After my Mom died, almost immediately, I began noticing the butterflies. It was October, so is that even the right season? Maybe. No matter, there they were. Little yellow ones. Gorgeous blue and black ones. Monarchs. Mostly the small ones, yellow or white, and I noticed them especially at the grave site. Butterflies have traditionally been a Christian symbol of the resurrection, and so I was comforted. Death is not the end. Where, O Death, is your Victory? Where is your sting?
And then I found this wonderful quote in ND Wilson's book Death by Living:
Every soul waits in the wings. Every life taken in age, tired and ready, taken in youth, in shock and sorrow, taken in pain or taken in peace, every needle now hidden in shadow waits in eager silence. I see my cousin. My nephew. Many faces, forgotten by those who followed behind, known always by the Author who needs no stone reminders. He is the best of all possible audiences, the only Audience to see every scene, the Author who became a Character and heaped every shadow on Himself.My parents were planning to retire to a home in Auburn. This past winter, my Dad finally sold the house, and so I went there to remove the last of the items before the closing. I found some especially precious objects to keep: a collection of three brass butterflies that were my mother's, and an exquisite lamp, handed down to my mother by an older relative, covered in rainbow-colored, hand-painted, gilded butterflies.They are displayed in our den, near the family sofa, a daily reminder to me of the Things to Come.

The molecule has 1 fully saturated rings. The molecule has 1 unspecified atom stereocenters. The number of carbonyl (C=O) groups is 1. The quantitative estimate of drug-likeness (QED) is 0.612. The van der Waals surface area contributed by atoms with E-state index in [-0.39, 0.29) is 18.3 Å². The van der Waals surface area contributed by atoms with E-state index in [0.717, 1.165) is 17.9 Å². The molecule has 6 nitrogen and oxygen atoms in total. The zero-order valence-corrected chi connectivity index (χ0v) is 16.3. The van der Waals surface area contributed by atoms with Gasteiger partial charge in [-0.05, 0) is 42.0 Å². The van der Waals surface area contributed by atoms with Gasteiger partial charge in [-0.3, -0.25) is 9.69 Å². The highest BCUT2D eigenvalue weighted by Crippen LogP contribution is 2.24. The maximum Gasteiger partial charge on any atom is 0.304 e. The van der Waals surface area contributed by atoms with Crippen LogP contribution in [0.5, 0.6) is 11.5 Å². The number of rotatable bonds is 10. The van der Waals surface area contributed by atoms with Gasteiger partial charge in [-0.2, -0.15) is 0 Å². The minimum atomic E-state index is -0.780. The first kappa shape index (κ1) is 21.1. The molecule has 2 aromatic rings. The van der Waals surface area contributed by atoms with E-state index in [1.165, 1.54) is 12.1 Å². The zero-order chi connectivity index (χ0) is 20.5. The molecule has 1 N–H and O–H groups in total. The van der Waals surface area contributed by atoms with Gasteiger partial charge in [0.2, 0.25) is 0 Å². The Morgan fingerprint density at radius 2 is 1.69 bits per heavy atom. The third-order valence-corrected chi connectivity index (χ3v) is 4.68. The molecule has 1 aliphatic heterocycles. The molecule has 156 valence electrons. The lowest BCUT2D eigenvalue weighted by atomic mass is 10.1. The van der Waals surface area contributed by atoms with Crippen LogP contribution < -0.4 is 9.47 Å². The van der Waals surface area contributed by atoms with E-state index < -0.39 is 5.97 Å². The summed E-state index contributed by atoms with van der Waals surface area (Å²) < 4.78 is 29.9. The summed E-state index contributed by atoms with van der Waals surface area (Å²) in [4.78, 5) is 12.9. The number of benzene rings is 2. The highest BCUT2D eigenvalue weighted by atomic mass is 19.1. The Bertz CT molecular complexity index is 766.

To His eyes, you never leave the stage. You do not cease to exist. It is a chapter ending, an act, not the play itself. Look to Him. Walk toward Him. The cocoon is a death, but not a final death. The coffin can be a tragedy, but not for long. There will be butterflies.